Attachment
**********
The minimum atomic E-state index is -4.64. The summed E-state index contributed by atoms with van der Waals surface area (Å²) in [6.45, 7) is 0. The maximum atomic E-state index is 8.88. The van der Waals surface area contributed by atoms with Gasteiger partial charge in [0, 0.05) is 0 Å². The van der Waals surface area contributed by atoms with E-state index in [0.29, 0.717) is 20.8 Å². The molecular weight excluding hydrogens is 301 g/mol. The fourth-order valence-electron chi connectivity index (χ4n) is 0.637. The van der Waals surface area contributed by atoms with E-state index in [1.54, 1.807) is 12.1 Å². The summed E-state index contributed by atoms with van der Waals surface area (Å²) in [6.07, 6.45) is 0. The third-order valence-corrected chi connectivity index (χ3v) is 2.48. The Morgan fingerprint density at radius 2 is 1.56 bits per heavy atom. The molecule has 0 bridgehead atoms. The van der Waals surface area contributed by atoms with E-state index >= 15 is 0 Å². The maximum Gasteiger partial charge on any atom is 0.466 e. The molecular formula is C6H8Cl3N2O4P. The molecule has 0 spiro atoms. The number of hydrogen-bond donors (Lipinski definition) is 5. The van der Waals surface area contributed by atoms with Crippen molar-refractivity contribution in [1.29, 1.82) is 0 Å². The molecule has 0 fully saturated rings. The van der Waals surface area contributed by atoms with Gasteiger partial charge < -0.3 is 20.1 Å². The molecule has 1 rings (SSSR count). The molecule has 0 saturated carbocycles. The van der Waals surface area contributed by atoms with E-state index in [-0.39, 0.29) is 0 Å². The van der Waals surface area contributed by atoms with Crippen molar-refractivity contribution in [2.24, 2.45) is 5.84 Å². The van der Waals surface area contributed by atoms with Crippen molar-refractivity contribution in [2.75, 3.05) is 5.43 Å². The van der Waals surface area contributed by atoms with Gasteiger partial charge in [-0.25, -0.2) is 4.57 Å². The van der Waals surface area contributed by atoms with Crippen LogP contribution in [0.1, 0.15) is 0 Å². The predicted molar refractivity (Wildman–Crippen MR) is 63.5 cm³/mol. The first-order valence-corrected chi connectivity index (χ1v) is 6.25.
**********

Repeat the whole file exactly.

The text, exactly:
The minimum atomic E-state index is -4.64. The summed E-state index contributed by atoms with van der Waals surface area (Å²) in [6.45, 7) is 0. The maximum atomic E-state index is 8.88. The van der Waals surface area contributed by atoms with Gasteiger partial charge in [0, 0.05) is 0 Å². The van der Waals surface area contributed by atoms with E-state index in [0.29, 0.717) is 20.8 Å². The molecular weight excluding hydrogens is 301 g/mol. The fourth-order valence-electron chi connectivity index (χ4n) is 0.637. The van der Waals surface area contributed by atoms with E-state index in [1.54, 1.807) is 12.1 Å². The summed E-state index contributed by atoms with van der Waals surface area (Å²) in [6.07, 6.45) is 0. The third-order valence-corrected chi connectivity index (χ3v) is 2.48. The Morgan fingerprint density at radius 2 is 1.56 bits per heavy atom. The molecule has 0 bridgehead atoms. The van der Waals surface area contributed by atoms with E-state index >= 15 is 0 Å². The maximum Gasteiger partial charge on any atom is 0.466 e. The molecular formula is C6H8Cl3N2O4P. The molecule has 0 spiro atoms. The number of hydrogen-bond donors (Lipinski definition) is 5. The van der Waals surface area contributed by atoms with Crippen molar-refractivity contribution in [1.29, 1.82) is 0 Å². The molecule has 0 fully saturated rings. The van der Waals surface area contributed by atoms with Gasteiger partial charge < -0.3 is 20.1 Å². The molecule has 1 rings (SSSR count). The molecule has 0 saturated carbocycles. The van der Waals surface area contributed by atoms with E-state index in [-0.39, 0.29) is 0 Å². The van der Waals surface area contributed by atoms with Crippen molar-refractivity contribution in [2.24, 2.45) is 5.84 Å². The van der Waals surface area contributed by atoms with Crippen molar-refractivity contribution in [2.75, 3.05) is 5.43 Å². The van der Waals surface area contributed by atoms with Gasteiger partial charge in [-0.25, -0.2) is 4.57 Å². The van der Waals surface area contributed by atoms with Crippen LogP contribution in [0.1, 0.15) is 0 Å². The predicted molar refractivity (Wildman–Crippen MR) is 63.5 cm³/mol. The first-order valence-corrected chi connectivity index (χ1v) is 6.25.